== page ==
By the early 1800s, fan lorgnettes had gone away, but there was now the option for lorgnettes with jointed handles. Some had lenses that would fold together and slide into the handle for easy storage.  At this point, women would wear them on a chain attached to a brooch or around their neck to keep the lorgnette readily available. 

Vintage frames and handles were crafted from several different materials and often artistically decorated with a combination of:

  • Horn
  • Tortoise Shell
  • Ivory
  • Gold
  • Silver
  • Mother of Pearl Inlays 

Although significantly different from vintage spectacles meant for vision correction, the early lorgnettes offered the first opportunity for women to have attractive eyewear and cemented vintage eyewear’s possibility as a fashion statement.

Lorgnettes were eventually replaced by opera glasses by the end of the 1800s and relegated to use solely in the theater. Meanwhile, the pince nez, which had a very similar look but could be used for vision correction, became a popular eyewear style for women. Then later eyeglass frames in the early 1900s began to become fashionably acceptable for women to wear.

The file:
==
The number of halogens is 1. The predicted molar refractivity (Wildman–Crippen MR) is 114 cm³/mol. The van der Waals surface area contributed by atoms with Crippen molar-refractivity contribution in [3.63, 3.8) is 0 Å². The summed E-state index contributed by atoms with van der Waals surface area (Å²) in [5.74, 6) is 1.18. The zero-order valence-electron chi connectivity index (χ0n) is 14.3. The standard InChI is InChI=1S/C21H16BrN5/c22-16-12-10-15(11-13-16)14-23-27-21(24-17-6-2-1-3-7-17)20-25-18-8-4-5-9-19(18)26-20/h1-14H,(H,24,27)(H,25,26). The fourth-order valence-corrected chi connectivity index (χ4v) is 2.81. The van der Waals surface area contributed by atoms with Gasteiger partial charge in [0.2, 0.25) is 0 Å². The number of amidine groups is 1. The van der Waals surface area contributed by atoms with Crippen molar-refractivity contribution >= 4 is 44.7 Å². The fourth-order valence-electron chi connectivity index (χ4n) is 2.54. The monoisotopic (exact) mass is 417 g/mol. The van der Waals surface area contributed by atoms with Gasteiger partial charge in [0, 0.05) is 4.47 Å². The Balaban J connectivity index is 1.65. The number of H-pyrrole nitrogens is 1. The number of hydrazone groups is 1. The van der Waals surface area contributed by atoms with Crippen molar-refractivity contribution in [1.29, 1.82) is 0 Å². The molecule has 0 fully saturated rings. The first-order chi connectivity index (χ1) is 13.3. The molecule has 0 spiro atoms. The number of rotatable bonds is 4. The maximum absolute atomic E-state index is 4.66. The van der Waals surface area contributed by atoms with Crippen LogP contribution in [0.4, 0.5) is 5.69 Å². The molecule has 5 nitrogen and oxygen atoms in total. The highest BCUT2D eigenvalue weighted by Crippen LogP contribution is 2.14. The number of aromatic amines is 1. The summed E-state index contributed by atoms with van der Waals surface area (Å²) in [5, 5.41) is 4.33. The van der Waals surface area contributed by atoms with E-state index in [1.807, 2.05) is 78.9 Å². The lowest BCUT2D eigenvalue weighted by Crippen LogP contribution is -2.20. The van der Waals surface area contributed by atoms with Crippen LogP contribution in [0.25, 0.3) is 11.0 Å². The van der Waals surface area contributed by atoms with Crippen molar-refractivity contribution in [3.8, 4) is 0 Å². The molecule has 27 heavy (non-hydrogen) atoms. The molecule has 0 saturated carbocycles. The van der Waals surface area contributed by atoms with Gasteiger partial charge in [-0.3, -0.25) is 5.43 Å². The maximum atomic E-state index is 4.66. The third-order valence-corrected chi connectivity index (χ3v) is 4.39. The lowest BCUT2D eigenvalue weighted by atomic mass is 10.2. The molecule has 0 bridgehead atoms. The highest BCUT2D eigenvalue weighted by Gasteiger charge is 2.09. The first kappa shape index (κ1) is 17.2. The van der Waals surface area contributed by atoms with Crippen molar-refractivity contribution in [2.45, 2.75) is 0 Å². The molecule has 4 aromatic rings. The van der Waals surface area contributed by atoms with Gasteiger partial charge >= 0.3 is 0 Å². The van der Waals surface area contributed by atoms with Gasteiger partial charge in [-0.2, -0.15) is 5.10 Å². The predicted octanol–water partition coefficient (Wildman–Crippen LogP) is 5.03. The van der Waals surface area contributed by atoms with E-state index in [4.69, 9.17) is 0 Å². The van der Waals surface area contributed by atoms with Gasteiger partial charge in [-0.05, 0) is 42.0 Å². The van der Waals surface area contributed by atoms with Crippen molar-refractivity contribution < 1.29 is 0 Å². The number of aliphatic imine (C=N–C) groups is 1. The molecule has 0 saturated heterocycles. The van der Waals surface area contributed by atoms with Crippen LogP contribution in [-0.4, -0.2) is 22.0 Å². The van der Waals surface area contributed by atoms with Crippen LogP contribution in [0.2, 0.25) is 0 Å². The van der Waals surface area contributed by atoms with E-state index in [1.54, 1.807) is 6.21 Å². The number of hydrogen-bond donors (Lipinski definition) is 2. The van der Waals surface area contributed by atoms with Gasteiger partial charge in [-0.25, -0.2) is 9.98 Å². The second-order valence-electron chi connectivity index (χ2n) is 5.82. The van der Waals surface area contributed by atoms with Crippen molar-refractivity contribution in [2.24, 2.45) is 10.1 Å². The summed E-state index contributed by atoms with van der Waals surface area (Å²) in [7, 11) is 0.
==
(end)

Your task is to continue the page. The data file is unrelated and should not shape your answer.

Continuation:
But it was not until the 1940s when glasses manufacturers once again made eyewear into an accessory with vintage cat eye glasses, making them with all different materials, colors, and decoration that glasses would become as popular for women as the lorgnette.

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Dating a Pair of Vintage Eyeglass Frames

If you have found or recently purchased a pair of vintage eyeglass frames, determining when they were first made can be an interesting exercise. It provides useful information about their history and the value of your antique glasses as well. Dating glasses can also help you prove authenticity between a pair of retro glasses and authentic antique spectacles.